Less confusing to whom? Honestly, every school child should know the difference.

Ok, one could argue that `3r * 3` could be interpreted as `3r + 3r + 3r` as well (leading to result type `int` rather than `Integer`), but this would break commutativity.

Worth a discussion on sage-devel... (quite curious of the opinions :P )

### comment:6 in reply to: ↑ 5 ; follow-up: ↓ 8 Changed 11 years ago by leif

• Authors set to Dmitrii Pasechnik

[...]

(This is a bug.)

```sage: type(int(3)^-3)
<type 'sage.rings.rational.Rational'>
```

I meant `type(int(3)^QQ(-3))` not being `float` is a bug (currently in Sage).

We furthermore currently have:

```sage: type(int(3)^QQ(-3))
<type 'sage.rings.rational.Rational'>
sage: type(int(3)^ZZ(-3))
<type 'float'>
```

which is obviously inconsistent, where IMHO the latter is correct, but not the former.

(Nevertheless, I know mathematicians tend to care less about types... ;-) )

### comment:7 Changed 11 years ago by leif

Also

```sage: type(int(3)^RR(-3))
<type 'sage.rings.real_mpfr.RealNumber'>
```

is wrong.

Worse:

```sage: type(int(3)^RR(3))
<type 'sage.rings.real_mpfr.RealNumber'>
```

Much worse:

```sage: type(int(3)^CC(3))
---------------------------------------------------------------------------
AttributeError                            Traceback (most recent call last)

/tmp/Sage/sage-4.7.2.alpha2/devel/sage-11778/<ipython console> in <module>()

/tmp/Sage/sage-4.7.2.alpha2/local/lib/python2.6/site-packages/sage/rings/complex_number.so in sage.rings.complex_number.ComplexNumber.__pow__ (sage/rings/complex_number.c:6289)()

AttributeError: 'int' object has no attribute 'log'
```

### comment:8 in reply to: ↑ 6 Changed 11 years ago by SimonKing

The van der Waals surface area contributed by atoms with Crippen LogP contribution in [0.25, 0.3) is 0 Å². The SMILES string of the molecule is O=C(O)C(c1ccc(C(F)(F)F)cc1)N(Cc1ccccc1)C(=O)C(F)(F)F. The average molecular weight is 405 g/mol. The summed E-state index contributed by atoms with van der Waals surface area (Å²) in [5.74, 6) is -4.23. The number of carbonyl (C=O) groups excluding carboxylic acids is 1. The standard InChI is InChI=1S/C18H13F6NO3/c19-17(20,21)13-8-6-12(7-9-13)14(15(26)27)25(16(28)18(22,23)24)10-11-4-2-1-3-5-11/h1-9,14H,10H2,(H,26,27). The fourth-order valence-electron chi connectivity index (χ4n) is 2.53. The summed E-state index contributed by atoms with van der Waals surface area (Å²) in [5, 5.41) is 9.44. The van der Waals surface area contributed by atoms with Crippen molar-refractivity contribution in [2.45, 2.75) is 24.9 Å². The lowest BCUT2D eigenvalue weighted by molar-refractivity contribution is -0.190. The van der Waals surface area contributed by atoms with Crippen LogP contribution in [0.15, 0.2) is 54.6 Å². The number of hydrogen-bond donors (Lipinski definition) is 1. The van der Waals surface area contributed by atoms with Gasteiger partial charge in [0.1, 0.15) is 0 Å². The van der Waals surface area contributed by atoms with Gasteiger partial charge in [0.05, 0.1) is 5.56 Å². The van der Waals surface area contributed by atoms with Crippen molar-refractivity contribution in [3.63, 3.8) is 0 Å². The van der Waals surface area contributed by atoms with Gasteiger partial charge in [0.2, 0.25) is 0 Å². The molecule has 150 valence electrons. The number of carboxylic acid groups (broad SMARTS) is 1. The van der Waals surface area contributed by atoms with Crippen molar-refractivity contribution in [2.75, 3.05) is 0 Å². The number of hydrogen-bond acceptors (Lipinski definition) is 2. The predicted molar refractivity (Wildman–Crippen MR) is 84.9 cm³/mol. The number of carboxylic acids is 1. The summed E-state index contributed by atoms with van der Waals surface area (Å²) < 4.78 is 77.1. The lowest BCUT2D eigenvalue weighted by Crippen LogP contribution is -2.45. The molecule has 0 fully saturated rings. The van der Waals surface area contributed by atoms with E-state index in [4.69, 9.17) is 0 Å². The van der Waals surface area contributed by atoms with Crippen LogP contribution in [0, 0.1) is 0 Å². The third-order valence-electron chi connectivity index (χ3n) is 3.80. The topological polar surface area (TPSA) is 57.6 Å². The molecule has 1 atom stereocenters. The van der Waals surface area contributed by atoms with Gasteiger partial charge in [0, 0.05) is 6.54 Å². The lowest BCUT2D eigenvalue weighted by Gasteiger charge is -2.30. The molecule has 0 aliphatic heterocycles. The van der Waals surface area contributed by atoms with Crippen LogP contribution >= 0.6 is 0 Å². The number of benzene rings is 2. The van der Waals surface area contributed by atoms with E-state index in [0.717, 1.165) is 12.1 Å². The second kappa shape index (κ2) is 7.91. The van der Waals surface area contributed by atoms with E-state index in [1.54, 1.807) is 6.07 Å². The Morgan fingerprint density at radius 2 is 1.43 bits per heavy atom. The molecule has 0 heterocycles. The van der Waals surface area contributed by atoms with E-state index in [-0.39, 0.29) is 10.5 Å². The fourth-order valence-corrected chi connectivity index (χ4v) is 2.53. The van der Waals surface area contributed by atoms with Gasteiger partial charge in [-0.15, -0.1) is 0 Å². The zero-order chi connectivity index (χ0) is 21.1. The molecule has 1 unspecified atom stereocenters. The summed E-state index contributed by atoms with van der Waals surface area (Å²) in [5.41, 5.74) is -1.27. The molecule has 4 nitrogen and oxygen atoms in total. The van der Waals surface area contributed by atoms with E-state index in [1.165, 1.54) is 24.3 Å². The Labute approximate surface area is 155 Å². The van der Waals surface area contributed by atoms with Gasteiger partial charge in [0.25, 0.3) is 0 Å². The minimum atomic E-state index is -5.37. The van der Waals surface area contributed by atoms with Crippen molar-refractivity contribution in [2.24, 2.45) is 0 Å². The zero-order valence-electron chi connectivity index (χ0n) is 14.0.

(Nevertheless, I know mathematicians tend to care less about types... ;-) )

Actually, I'd guess that mathematicians tend to prefer Sage Integer over Python int, since they are sceptical about int overflow...

### comment:9 Changed 11 years ago by dimpase

• Description modified (diff)

### comment:10 Changed 11 years ago by dimpase

• Description modified (diff)

### comment:11 Changed 11 years ago by dimpase

• Description modified (diff)

### comment:12 Changed 11 years ago by dimpase

• Description modified (diff)

### comment:13 Changed 11 years ago by klee

I agree with leif. I think any in "int(3)any" should be converted to an integer n (or -n), and then int(3)any equals int(3) multiplied n times with itself (or numerical inverse of int(3) multiplied n times with itself). Thus int(3)any is of type float always. If any cannot be converted to an integer, then an exception should be raised.

Thus int(3)3, int(3)QQ(3), int(3)ZZ(3), int(3)CC(3) all results in Pythonic integer 27. int(3)-3, int(3)QQ(-3), int(3)ZZ(-3), int(3)CC(-3) all results in Pythonic float 0.037037037037037028.

By the way, I think there is nothing wrong with this

```sage: p(x)=x^-3
sage: p(int(3))
1/27
```

because int(3) is converted to a Sage expression first. See

```sage: q(x)=x
sage: type(q(int(3)))
<type 'sage.symbolic.expression.Expression'>
```

So I think this ticket and the patch is misdirected.